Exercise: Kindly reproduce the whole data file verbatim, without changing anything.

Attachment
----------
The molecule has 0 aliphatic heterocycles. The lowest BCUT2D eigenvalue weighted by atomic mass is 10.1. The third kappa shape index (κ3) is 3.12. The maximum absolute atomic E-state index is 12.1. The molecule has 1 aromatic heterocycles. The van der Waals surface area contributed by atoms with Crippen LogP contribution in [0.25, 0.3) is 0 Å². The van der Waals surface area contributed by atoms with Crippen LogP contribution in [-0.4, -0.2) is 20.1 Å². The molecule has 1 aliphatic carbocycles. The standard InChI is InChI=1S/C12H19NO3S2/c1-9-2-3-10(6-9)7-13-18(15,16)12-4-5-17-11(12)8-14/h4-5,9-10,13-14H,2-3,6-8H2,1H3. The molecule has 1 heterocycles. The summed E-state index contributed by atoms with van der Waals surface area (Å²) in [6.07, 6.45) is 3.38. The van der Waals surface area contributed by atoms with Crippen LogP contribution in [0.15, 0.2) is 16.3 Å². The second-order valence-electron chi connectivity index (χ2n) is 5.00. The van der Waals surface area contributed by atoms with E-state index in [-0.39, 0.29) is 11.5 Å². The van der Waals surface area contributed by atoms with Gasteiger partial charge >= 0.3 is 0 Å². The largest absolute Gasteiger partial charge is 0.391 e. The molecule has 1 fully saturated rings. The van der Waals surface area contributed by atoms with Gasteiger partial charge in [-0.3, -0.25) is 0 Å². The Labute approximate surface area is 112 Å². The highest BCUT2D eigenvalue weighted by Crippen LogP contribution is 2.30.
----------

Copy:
The molecule has 0 aliphatic heterocycles. The lowest BCUT2D eigenvalue weighted by atomic mass is 10.1. The third kappa shape index (κ3) is 3.12. The maximum absolute atomic E-state index is 12.1. The molecule has 1 aromatic heterocycles. The van der Waals surface area contributed by atoms with Crippen LogP contribution in [0.25, 0.3) is 0 Å². The van der Waals surface area contributed by atoms with Crippen LogP contribution in [-0.4, -0.2) is 20.1 Å². The molecule has 1 aliphatic carbocycles. The standard InChI is InChI=1S/C12H19NO3S2/c1-9-2-3-10(6-9)7-13-18(15,16)12-4-5-17-11(12)8-14/h4-5,9-10,13-14H,2-3,6-8H2,1H3. The molecule has 1 heterocycles. The summed E-state index contributed by atoms with van der Waals surface area (Å²) in [6.07, 6.45) is 3.38. The van der Waals surface area contributed by atoms with Crippen LogP contribution in [0.15, 0.2) is 16.3 Å². The second-order valence-electron chi connectivity index (χ2n) is 5.00. The van der Waals surface area contributed by atoms with E-state index in [-0.39, 0.29) is 11.5 Å². The van der Waals surface area contributed by atoms with Gasteiger partial charge >= 0.3 is 0 Å². The largest absolute Gasteiger partial charge is 0.391 e. The molecule has 1 fully saturated rings. The van der Waals surface area contributed by atoms with Gasteiger partial charge in [-0.3, -0.25) is 0 Å². The Labute approximate surface area is 112 Å². The highest BCUT2D eigenvalue weighted by Crippen LogP contribution is 2.30.